If we were having coffee, tea, or something else to drink, I would tell you that M and I took off on Thursday for a brief spring break trip to the Outer Banks (OBX) of North Carolina.  M and I have a short and memorable history with the Outer Banks.  When we got married, way back in 1976, M was still an undergrad at a university in South Carolina.  The day after our wedding which took place in New Jersey (where I’m originally from), we made our way south along the east coast, stopping for one or two days in Cape Hatteras at the southern end of the Outer Banks.  We didn’t make it as far south as Cape Hatteras on this trip, but that’s because we wanted to explore the northern section.  From where we live now, it is only about four hours of drive time for us to get to Kill Devil Hills where you’ll find the site of the famous Wright Brothers’ first flights.  I always thought they took off from Kitty Hawk, North Carolina, but it turns out Kitty Hawk, about four miles away, was the nearest town/settlement at the time of their famous flight experiments.  Kill Devil Hills was incorporated in 1953 although there was a small community of settlers there when Wilbur and Orville Wright arrived to test their gliders.  Where the name came from, nobody seems to know.  There are legends, of course.  The usual coastal stories of pirates and shipwrecks abound, and there’s something about barrels of rum strong enough to “kill the devil.”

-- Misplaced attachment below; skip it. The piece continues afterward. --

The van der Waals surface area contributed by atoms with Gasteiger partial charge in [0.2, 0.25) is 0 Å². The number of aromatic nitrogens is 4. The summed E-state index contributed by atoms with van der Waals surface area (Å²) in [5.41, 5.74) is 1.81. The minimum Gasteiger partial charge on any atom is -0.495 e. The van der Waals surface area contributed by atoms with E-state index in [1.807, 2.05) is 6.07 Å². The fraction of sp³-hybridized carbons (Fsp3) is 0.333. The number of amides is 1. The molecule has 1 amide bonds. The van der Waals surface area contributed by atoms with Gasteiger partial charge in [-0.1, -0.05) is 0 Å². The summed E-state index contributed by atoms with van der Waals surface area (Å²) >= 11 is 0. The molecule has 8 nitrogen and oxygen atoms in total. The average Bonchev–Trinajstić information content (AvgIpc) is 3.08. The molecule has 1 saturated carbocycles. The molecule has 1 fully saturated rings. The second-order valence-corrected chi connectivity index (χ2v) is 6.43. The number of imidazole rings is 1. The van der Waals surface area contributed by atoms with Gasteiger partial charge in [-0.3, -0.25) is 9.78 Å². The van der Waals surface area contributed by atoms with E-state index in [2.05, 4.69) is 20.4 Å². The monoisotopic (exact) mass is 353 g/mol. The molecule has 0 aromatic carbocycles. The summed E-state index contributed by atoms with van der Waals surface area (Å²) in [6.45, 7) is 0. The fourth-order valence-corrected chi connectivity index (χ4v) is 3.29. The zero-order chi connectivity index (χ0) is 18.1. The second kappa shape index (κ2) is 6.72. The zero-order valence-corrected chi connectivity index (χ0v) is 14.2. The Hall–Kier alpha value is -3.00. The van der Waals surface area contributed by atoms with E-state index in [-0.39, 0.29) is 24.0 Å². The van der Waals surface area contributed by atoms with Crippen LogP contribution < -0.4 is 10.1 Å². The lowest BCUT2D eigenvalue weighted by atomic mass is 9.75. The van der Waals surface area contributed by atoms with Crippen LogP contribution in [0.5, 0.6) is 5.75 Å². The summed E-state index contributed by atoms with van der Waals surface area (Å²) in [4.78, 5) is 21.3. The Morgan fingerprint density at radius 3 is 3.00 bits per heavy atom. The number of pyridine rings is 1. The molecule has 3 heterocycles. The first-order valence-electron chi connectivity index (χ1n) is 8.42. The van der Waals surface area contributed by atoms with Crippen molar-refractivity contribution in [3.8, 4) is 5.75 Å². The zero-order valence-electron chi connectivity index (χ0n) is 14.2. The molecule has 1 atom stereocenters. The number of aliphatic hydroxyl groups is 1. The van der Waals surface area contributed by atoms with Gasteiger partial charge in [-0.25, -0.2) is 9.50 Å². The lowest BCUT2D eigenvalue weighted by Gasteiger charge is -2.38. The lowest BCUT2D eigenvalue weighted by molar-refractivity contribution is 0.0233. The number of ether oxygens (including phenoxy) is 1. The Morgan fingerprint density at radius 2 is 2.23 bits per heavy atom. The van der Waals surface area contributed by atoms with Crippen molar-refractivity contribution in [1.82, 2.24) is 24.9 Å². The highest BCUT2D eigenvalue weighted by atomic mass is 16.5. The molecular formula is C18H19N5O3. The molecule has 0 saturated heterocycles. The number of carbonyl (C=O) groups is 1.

A lovely walk.
A lovely walk.